Reading, Pa., is one of the poorest cities in the country. So when a shabby-looking 50-foot Christmas tree went up in the middle of the city's downtown around Thanksgiving, many saw it as a metaphor for the city's troubles.
Around town, they're calling it the Charlie Brown Christmas tree, with branches randomly jutting out every few feet. But while some earlier called to get rid of it, now, much of the community has rallied around the tree — and on Saturday, they lit the spruce up in a celebratory ceremony. A crowd of about 100 had to stand in the street to get a view of the tree, mounted on a downtown street corner.
"I mean, it's known for being kinda ugly, but even still, it's just the fact of Christmas," said Jessica Flores, a student at a local school.
"We're the underdog city, and it's the underdog tree," said resident Karen Wulkohicz.
Back in November, city workers made their annual visit to a local farm to collect the tree, but the owner wouldn't let them drive on his wet fields. Looking for a quick solution, they found a scraggly substitute in a park. Then the outcry started.
City Council President Francis Acosta initially wanted it gone because of the way it looked, but then reversed course and saved it from becoming mulch. National coverage of the tree tiff might have swayed him, but he says it also built a foundation for good.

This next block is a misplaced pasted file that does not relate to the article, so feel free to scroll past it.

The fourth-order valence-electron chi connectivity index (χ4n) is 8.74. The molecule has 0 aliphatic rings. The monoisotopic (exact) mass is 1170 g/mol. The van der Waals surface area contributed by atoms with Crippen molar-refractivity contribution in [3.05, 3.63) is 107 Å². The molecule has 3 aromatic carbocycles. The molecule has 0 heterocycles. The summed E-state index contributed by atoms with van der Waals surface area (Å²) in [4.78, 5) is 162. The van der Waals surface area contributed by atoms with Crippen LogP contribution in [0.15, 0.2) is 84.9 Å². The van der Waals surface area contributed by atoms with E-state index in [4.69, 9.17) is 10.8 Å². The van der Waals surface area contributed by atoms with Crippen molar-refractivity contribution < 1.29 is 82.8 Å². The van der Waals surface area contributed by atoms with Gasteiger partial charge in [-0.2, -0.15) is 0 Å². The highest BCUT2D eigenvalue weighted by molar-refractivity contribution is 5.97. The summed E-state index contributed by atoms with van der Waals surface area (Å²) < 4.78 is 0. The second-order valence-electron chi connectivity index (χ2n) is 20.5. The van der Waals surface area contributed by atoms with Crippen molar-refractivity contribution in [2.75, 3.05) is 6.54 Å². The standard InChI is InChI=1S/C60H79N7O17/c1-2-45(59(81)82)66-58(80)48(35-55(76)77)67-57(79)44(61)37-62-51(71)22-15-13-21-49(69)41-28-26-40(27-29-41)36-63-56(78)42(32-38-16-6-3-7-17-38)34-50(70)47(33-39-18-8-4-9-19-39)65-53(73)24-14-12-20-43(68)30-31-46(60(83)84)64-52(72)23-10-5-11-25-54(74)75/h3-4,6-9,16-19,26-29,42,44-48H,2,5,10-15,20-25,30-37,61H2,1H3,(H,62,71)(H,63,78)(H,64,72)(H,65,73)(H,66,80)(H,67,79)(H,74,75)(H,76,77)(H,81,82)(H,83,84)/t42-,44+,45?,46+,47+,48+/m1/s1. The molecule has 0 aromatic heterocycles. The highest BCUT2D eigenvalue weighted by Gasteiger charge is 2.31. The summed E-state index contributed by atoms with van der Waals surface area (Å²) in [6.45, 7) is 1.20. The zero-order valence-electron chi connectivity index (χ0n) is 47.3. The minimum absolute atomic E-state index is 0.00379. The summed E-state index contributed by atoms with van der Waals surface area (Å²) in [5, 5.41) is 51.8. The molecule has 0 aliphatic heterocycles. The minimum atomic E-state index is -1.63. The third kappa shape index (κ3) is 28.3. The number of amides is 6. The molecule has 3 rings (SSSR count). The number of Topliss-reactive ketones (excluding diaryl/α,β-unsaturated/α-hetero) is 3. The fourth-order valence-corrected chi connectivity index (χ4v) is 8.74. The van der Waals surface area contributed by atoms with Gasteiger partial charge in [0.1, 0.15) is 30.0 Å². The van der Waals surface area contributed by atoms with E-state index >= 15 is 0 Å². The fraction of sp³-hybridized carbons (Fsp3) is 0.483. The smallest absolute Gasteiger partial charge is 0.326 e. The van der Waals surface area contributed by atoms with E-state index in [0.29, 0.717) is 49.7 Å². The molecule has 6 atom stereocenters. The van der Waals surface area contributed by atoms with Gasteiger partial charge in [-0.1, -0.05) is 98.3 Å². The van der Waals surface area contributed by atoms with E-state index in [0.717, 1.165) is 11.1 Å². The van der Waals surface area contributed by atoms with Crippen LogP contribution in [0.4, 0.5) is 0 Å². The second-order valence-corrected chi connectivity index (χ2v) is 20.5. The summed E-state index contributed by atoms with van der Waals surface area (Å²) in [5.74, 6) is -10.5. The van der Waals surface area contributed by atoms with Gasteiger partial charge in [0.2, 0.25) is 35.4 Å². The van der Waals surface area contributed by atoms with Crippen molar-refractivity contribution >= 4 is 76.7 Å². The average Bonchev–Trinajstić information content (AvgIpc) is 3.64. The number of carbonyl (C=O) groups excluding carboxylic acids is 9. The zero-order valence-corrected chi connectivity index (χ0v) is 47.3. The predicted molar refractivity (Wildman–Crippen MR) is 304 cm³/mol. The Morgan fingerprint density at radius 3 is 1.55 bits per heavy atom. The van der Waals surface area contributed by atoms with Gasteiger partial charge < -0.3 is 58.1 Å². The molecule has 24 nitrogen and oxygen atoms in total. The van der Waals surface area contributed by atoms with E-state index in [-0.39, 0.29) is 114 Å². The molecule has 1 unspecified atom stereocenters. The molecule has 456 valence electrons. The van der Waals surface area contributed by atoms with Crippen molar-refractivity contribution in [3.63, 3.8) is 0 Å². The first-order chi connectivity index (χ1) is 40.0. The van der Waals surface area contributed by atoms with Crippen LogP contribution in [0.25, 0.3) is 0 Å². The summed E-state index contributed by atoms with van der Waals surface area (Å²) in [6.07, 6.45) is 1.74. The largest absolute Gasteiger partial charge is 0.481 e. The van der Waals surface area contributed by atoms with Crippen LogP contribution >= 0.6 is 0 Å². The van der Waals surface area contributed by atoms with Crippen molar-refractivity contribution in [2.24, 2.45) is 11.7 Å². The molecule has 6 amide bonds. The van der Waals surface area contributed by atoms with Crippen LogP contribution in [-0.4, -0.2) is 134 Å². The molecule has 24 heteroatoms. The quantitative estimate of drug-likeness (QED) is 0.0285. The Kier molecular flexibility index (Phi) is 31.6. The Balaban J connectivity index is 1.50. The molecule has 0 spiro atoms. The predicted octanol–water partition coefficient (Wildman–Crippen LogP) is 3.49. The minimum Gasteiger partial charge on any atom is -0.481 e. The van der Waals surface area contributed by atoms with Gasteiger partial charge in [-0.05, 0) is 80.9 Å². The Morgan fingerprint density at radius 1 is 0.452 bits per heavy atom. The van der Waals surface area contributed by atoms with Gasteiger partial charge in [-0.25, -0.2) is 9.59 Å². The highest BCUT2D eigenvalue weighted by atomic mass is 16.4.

"I mean, we have the private sector, we have community leaders, we have regular people [and] elected officials all together doing something that is good for the city," Acosta says.
Even though Acosta once pushed for replacing the downtown showcase with one bought with his own money, he led Saturday's event celebrating the tree.
A local TV anchor read from the book version of A Charlie Brown Christmas and one man even came dressed as Charlie Brown. Winners of a "letter to the tree" contest went home with Snoopy stuffed animals.
Reading resident Alisha Dunkelberger sees a lesson in the saga of the skimpy tree.
"You don't see this on a street corner every day, you don't see it every year, you don't see it happening all the time," Dunkelberger said, "but if you get a lot of people to show for something and care about something, then that just shows this is the community that actually cares."
In recent years, large factories have shut down in the city and many families have left Reading to look for other opportunities. Now, less than 9 percent of adults in the city have a college degree. But for people like Keith Zielaskowski, who donated money to decorate the spruce, each twinkling light offers a way forward.
"Hope for Reading; hope that we're not going to be the Charlie Brown of the nation," Zielaskowski said.
Many hope Reading's story will follow the same path as the tree's: initially dismissed as ugly and poor, and later held up as a symbol of what can happen when a community works together.